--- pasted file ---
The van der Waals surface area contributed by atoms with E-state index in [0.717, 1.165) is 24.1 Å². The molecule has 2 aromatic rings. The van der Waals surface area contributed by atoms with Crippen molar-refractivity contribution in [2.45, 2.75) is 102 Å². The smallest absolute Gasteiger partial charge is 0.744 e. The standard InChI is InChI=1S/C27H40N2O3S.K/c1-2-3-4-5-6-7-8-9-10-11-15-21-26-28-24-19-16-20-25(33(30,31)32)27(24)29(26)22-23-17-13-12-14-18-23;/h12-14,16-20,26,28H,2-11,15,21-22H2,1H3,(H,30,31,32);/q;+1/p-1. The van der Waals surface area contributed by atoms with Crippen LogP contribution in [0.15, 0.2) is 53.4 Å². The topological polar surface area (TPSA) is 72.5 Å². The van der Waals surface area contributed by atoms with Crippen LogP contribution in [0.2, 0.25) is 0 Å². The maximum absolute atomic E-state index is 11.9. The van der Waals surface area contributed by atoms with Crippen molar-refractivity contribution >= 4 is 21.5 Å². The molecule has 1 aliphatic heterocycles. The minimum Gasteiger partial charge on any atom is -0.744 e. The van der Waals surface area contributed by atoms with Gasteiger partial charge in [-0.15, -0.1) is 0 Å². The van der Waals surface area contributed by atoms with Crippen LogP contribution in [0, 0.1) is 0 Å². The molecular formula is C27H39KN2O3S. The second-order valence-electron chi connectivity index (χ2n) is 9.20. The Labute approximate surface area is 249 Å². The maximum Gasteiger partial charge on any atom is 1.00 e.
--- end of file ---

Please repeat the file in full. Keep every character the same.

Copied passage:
The van der Waals surface area contributed by atoms with E-state index in [0.717, 1.165) is 24.1 Å². The molecule has 2 aromatic rings. The van der Waals surface area contributed by atoms with Crippen molar-refractivity contribution in [2.45, 2.75) is 102 Å². The smallest absolute Gasteiger partial charge is 0.744 e. The standard InChI is InChI=1S/C27H40N2O3S.K/c1-2-3-4-5-6-7-8-9-10-11-15-21-26-28-24-19-16-20-25(33(30,31)32)27(24)29(26)22-23-17-13-12-14-18-23;/h12-14,16-20,26,28H,2-11,15,21-22H2,1H3,(H,30,31,32);/q;+1/p-1. The van der Waals surface area contributed by atoms with Crippen LogP contribution in [0.15, 0.2) is 53.4 Å². The topological polar surface area (TPSA) is 72.5 Å². The van der Waals surface area contributed by atoms with Crippen LogP contribution in [0.2, 0.25) is 0 Å². The maximum absolute atomic E-state index is 11.9. The van der Waals surface area contributed by atoms with Crippen molar-refractivity contribution >= 4 is 21.5 Å². The molecule has 1 aliphatic heterocycles. The minimum Gasteiger partial charge on any atom is -0.744 e. The van der Waals surface area contributed by atoms with Gasteiger partial charge in [-0.15, -0.1) is 0 Å². The van der Waals surface area contributed by atoms with Crippen LogP contribution in [0, 0.1) is 0 Å². The molecular formula is C27H39KN2O3S. The second-order valence-electron chi connectivity index (χ2n) is 9.20. The Labute approximate surface area is 249 Å². The maximum Gasteiger partial charge on any atom is 1.00 e.